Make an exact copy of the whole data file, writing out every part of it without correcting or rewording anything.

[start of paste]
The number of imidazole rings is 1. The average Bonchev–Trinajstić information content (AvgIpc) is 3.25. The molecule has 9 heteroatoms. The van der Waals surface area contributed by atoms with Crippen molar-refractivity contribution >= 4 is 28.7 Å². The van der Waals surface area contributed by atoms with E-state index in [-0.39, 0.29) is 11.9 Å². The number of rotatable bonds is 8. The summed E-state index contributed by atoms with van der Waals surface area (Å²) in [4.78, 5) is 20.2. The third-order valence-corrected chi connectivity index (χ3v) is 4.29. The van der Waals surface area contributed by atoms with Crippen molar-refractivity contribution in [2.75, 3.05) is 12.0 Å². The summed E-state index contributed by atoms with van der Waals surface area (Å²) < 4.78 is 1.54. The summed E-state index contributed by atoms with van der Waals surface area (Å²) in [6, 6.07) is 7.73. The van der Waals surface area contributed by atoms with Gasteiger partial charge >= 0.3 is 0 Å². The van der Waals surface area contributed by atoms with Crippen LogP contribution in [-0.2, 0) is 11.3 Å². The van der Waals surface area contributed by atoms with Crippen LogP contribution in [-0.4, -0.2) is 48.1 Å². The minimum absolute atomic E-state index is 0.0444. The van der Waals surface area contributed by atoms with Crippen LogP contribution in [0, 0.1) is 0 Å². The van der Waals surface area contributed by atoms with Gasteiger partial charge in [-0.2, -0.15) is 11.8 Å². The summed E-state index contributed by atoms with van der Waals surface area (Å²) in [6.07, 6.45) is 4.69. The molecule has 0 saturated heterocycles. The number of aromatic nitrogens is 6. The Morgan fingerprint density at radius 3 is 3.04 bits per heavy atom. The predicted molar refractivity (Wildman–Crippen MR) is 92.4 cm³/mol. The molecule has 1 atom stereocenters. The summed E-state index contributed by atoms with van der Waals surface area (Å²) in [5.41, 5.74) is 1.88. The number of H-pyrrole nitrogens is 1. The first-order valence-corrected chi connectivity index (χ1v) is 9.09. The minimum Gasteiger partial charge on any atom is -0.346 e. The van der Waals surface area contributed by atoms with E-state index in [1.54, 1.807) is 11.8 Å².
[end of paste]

The number of imidazole rings is 1. The average Bonchev–Trinajstić information content (AvgIpc) is 3.25. The molecule has 9 heteroatoms. The van der Waals surface area contributed by atoms with Crippen molar-refractivity contribution >= 4 is 28.7 Å². The van der Waals surface area contributed by atoms with E-state index in [-0.39, 0.29) is 11.9 Å². The number of rotatable bonds is 8. The summed E-state index contributed by atoms with van der Waals surface area (Å²) in [4.78, 5) is 20.2. The third-order valence-corrected chi connectivity index (χ3v) is 4.29. The van der Waals surface area contributed by atoms with Crippen molar-refractivity contribution in [2.75, 3.05) is 12.0 Å². The summed E-state index contributed by atoms with van der Waals surface area (Å²) < 4.78 is 1.54. The summed E-state index contributed by atoms with van der Waals surface area (Å²) in [6, 6.07) is 7.73. The van der Waals surface area contributed by atoms with Gasteiger partial charge >= 0.3 is 0 Å². The van der Waals surface area contributed by atoms with Crippen LogP contribution in [-0.2, 0) is 11.3 Å². The van der Waals surface area contributed by atoms with Crippen LogP contribution in [-0.4, -0.2) is 48.1 Å². The minimum absolute atomic E-state index is 0.0444. The van der Waals surface area contributed by atoms with Crippen LogP contribution in [0, 0.1) is 0 Å². The van der Waals surface area contributed by atoms with Gasteiger partial charge in [-0.2, -0.15) is 11.8 Å². The summed E-state index contributed by atoms with van der Waals surface area (Å²) in [6.07, 6.45) is 4.69. The molecule has 0 saturated heterocycles. The number of aromatic nitrogens is 6. The Morgan fingerprint density at radius 3 is 3.04 bits per heavy atom. The predicted molar refractivity (Wildman–Crippen MR) is 92.4 cm³/mol. The molecule has 1 atom stereocenters. The summed E-state index contributed by atoms with van der Waals surface area (Å²) in [5.41, 5.74) is 1.88. The number of H-pyrrole nitrogens is 1. The first-order valence-corrected chi connectivity index (χ1v) is 9.09. The minimum Gasteiger partial charge on any atom is -0.346 e. The van der Waals surface area contributed by atoms with E-state index in [1.54, 1.807) is 11.8 Å².